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Ebola and workers' compensation

In a recent article in Insurance Journal, "Is Ebola covered by Workers' Compensation," Christopher Boggs points out that two tests must be satisfied before an illness or disease can be considered occupational and thus compensable under workers' compensation. First, the illness or disease must arise out of the course and scope of employment and second it must arise out of or be caused by conditions "peculiar" to the work.

While it's important to note that each case is judged on its own merits and encompassing circumstances, Mr. Boggs suggests that Ebola is not likely to be a workers' comp exposure for most industries, with the exception of the healthcare industry. He states, "Unless it can be proven that the employee has an increased risk of contracting Ebola because of a peculiarity of his job, this virus is not occupational. Employees working in the healthcare industry may be able to prove such increased risk as they have little choice but expose themselves to the bacteria as a regular part of their job duties. Beyond healthcare workers, not many employments will qualify for workers' compensation protection due to Ebola."

While a review of articles suggests that many insurance experts agree with Mr. Boggs, there are some that argue the impact could be much wider than the healthcare industry. Thomas A. Robinson, J.D., the Feature National Columnist for the LexisNexis Workers' Compensation eNewsletter, postures that Ebola is not an occupational disease because it occurs predominantly in a geographical area, not predominantly in one industry, such as black lung in the coal industry, and it's onset is sudden, not contracted over an extended period of time like most occupational diseases.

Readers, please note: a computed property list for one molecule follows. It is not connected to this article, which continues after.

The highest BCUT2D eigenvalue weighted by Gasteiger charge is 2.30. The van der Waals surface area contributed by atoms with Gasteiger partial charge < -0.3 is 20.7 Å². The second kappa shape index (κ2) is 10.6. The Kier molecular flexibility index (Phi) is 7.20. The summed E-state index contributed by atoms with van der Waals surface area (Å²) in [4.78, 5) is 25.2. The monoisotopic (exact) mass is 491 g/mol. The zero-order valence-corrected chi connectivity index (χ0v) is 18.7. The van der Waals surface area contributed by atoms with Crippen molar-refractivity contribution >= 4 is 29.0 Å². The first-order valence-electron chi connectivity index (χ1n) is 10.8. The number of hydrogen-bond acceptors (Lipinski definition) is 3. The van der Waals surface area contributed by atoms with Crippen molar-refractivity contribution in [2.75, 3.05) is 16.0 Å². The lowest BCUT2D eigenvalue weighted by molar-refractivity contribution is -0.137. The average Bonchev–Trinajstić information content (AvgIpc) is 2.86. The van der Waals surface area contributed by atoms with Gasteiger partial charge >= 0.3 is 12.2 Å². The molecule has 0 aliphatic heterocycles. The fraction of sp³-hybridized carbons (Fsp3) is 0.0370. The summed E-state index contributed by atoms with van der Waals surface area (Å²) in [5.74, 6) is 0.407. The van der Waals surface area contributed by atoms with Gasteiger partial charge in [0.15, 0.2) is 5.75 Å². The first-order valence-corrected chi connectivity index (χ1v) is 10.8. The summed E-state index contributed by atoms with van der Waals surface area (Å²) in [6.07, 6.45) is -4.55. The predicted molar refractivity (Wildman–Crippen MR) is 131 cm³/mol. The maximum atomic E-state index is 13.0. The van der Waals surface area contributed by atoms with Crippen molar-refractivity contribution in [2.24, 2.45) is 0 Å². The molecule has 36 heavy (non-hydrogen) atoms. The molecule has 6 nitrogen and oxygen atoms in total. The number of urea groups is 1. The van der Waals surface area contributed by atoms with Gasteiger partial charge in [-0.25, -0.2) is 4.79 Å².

In the article, Employers Who Treat Ebola as an Occupational Disease Do So at Their Own Peril, he states, "I suggest that because Ebola is not an occupational disease, an infected claimant need not establish that his or her risk of contracting the horrific condition is 'peculiar' to the employment, but rather that the claimant must prove the work connectedness of the disease (the standard AOE/COE formula) [see Larson's Workers' Compensation Law, §§ 5.05, 51.01 et seq.]. To do so in many states, the employee need not show that he or she faced any sort of increased risk of disease; they may recover if they can show that they faced an actual risk." Citing several cases relating to diseases/conditions such as mumps, polio, valley fever and tuberculosis, he notes that where there is a clear causal connection between the Ebola virus and the workplace, a worker may likely establish a compensable claim.

Others suggest that increased exposure due to business-related travel or the endemic disease coverage under the foreign voluntary extension of a workers' comp policy may trigger coverage for other groups of employees. Also, potential policy exclusions include serious and willful misconduct and failure to comply with health and safety laws or regulations.

While there is disagreement on how claims will be treated, there seems to be a consensus that the number of claims will be small. Strengthened protocols should be effective in keeping the risks low, but the high costs associated with caring for patients in quarantine mean that the impact on workers' comp could be significant for any single entity.